In the trendy world of popular diets, the latest catchphrase is gluten-free. This eating style is absolutely essential for people with celiac disease, who can't tolerate even small amounts of the protein gluten, which is found in grains such as wheat, rye, and barley. As many as two million Americans may have celiac disease, though only 300,000 or so have been diagnosed with it. Many people without celiac disease are also following a gluten-free diet, reports the April 2013 Harvard Health Letter.
"It's a popular diet of the moment, but it really does seem to provide some improvement in gastrointestinal problems for a segment of the population," says Dr. Daniel Leffler, an international authority on celiac disease and an assistant professor at Harvard Medical School.
When a person with celiac disease eats gluten, his or her immune system attacks the lining of the small intestine. The damage that results causes symptoms such as gas, bloating, diarrhea, constipation, headache, trouble concentrating, and fatigue. It can also lead to weight loss and malnutrition. Celiac disease was long believed to be the only condition triggered by gluten. But there is now good evidence that a condition called nonceliac gluten sensitivity causes similar symptoms but no intestinal damage.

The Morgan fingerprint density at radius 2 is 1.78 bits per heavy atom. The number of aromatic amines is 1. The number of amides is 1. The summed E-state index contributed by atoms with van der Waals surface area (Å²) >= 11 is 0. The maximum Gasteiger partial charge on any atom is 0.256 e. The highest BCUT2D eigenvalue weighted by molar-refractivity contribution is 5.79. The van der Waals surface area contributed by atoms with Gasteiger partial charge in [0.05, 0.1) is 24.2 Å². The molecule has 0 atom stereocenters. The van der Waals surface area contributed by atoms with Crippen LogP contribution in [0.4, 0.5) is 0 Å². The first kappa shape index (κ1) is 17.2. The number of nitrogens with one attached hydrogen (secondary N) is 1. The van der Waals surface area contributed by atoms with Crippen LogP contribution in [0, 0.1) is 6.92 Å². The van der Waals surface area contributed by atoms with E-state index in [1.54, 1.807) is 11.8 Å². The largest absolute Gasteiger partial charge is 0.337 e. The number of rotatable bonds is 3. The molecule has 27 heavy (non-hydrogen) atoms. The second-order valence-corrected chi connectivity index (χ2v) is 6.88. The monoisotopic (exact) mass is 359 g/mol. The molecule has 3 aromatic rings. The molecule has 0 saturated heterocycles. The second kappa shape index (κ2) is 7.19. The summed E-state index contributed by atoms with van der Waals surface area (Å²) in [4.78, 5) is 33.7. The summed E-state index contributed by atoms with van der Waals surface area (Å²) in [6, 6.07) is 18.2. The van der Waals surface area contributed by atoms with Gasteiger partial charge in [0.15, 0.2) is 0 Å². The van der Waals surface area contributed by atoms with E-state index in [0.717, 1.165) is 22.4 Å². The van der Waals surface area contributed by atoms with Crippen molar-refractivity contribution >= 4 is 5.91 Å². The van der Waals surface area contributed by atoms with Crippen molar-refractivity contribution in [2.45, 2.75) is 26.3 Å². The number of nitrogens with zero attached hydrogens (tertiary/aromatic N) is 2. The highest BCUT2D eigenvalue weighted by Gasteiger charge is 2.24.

The key treatment for both celiac disease and nonceliac gluten sensitivity is cutting gluten out of the diet. But that's more than just a matter of buying gluten-free products in the grocery store and avoiding obvious foods with rye, barley, or wheat—such as bread, cereal, pasta, and pizza. "It takes a long time to learn how to live gluten-free," says Dr. Leffler. You have to become a gluten detective, scouring food labels and looking for hidden gluten. That's because gluten is in everything from frozen vegetables to soy sauce and medications.
Read the full-length article: "Considering a gluten-free diet"